Project Anniversary Shows Value of Long-Term Investment in Climate Research
A small investment in cloud and climate research begun in 1983 has paid big dividends for NASA scientists and their colleagues around the world.
At a time when an international satellite collaboration of this sort had never existed, the cautious step made by NASA management to fund the core of the International Satellite Cloud Climatology Project (ISCCP) was a risk. But the project that was planned to last for five to seven years of data collecting operations is celebrating its 25th anniversary this summer, proving the investment risk was worth the research payoff.
ISCCP was developed as the first project of the World Climate Research Program to study the role that clouds play in the climate, a topic identified as one of the two leading obstacles to progress in understanding the climate.
“We envisioned a data collecting project to create a data set of global cloud physical properties,” said Bill Rossow, head of the ISCCP Global Processing Center and former senior research scientist at NASA’s Goddard Institute for Space Studies, now a Distinguished Professor of Remote Sensing at The City College of New York.
Rossow and ISCCP Project Manager Robert Schiffer and a group of their colleagues saw a need for quantitative data describing the physical properties of clouds around the globe. These properties, such as height, density and reflectance, were not available from meteorological observations. This group formed an international collaboration to use the infrared and visible radiance data obtained from the imagers on polar and geostationary meteorological satellites to produce the required data sets of global cloud cover and cloud radiative properties.
The project began with two goals related to climate: first to understand how clouds affect Earth’s radiation budget and second to understand how clouds affect the global water cycle.
One of the biggest dividends to come from ISCCP investment is a breakthrough in the ability to calculate surface and top-of-atmosphere radiative fluxes almost as well as if they were measured directly. ISCCP data results quantitatively determine the effect of clouds on the radiation budget, making it such that clouds are no longer the leading uncertainty in climate change research.
A further reward from ISCCP is one that was unintended. As time passed and the project grew, the team learned to incorporate advances in cloud analysis to reprocess the data so that they can be used for other research purposes.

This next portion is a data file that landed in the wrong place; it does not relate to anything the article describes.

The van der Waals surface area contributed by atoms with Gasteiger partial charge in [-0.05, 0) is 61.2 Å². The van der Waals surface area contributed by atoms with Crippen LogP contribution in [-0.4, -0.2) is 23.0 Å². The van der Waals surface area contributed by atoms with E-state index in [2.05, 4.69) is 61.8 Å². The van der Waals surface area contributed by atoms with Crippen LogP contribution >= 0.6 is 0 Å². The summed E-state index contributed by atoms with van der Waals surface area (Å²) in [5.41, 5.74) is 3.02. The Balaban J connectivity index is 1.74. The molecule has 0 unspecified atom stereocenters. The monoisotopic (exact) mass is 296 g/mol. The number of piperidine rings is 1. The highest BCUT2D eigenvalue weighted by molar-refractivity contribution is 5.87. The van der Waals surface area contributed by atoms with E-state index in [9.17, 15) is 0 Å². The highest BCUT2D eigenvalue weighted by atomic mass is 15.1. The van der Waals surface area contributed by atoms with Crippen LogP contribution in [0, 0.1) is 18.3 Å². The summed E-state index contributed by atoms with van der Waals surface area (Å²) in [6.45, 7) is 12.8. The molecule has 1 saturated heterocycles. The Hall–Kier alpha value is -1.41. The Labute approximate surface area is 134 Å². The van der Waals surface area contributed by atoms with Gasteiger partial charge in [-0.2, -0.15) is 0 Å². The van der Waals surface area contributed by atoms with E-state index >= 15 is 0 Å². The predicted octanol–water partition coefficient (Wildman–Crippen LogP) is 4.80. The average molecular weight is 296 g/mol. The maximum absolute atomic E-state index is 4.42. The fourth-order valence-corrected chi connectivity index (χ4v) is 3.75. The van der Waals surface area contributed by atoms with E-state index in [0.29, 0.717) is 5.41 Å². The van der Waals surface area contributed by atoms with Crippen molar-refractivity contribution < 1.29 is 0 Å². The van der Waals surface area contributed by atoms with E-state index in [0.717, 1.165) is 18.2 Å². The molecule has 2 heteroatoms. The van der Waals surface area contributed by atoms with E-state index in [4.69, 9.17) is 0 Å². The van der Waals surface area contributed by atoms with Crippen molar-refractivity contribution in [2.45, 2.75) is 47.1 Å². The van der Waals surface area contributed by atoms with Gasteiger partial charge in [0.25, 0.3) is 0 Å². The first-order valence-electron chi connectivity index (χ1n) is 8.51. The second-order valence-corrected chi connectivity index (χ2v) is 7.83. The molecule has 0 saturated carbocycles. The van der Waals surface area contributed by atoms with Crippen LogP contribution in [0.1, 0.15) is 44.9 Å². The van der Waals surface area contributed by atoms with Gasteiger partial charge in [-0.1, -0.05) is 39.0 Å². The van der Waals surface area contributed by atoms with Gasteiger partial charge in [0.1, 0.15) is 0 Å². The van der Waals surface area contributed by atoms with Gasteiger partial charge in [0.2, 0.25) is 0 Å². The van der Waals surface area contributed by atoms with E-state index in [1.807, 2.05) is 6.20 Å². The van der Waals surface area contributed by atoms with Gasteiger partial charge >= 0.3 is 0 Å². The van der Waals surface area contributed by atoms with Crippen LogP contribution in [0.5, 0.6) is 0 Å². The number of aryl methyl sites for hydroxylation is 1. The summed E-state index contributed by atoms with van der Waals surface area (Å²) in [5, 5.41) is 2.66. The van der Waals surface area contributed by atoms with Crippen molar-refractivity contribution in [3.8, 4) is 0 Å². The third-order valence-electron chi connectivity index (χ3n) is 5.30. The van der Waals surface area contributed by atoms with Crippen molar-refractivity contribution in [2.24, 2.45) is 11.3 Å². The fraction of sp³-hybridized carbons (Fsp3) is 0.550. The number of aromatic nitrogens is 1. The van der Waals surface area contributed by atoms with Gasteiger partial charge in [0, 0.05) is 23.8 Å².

“As the record kept getting longer and longer, we started thinking about making a climate data record, which was not the original goal” said Rossow. “ISCCP is the only data set with enough time resolution to answer important questions about the dynamics of cloud processes in our climate.”
The National Academies of Science state that time resolution, or highly accurate long-term measurements of key variables are required to uncover slowly evolving dynamics or long-term climate changes. While Rossow admits that there are some limitations in the ISCCP climate record analysis that the team is now working to reduce or fix, he asserts that the added benefit of a cloud climate data record truly shows that the initial investment was worthwhile.
“ISCCP is well beyond just a dataset,” said Don Anderson, NASA Headquarters program manager. “A whole structure has been developed, which not only ingests and cross calibrates [geosynchronous] satellite clouds data, but also develops tools for Web access to information that streamlines the ability of the climate research community to utilize these data to evaluate climate models and improve the characterization of clouds in Earth System Models.”
ISCCP is truly an international project and is used in the science community around the world.
“Right now, ISCCP is being very widely used,” said Rossow. “The total number of citations as of the end of 2006 was 1300 papers. That number is still growing exponentially and I would estimate that it’s over 1500 papers now.”
Key partners in the project include the National Oceanic and Atmospheric Administration (NOAA), the European Space Agency and the EUMETSAT, the Meterological Services of Canada, Colorado State University, the Japan Meteorological Agency, University of Wisconsin, NASA Langley’s Atmospheric Science Data Center, Centre de Meteorologie Spatiale, the China Meteorological Administration and the Brazilian Space Agency.
ISCCP is currently funded to continue data collection and processing until the end of 2012. NASA and NOAA have now provided funding to work towards improving the ISCCP climate record to continue beyond 2012.
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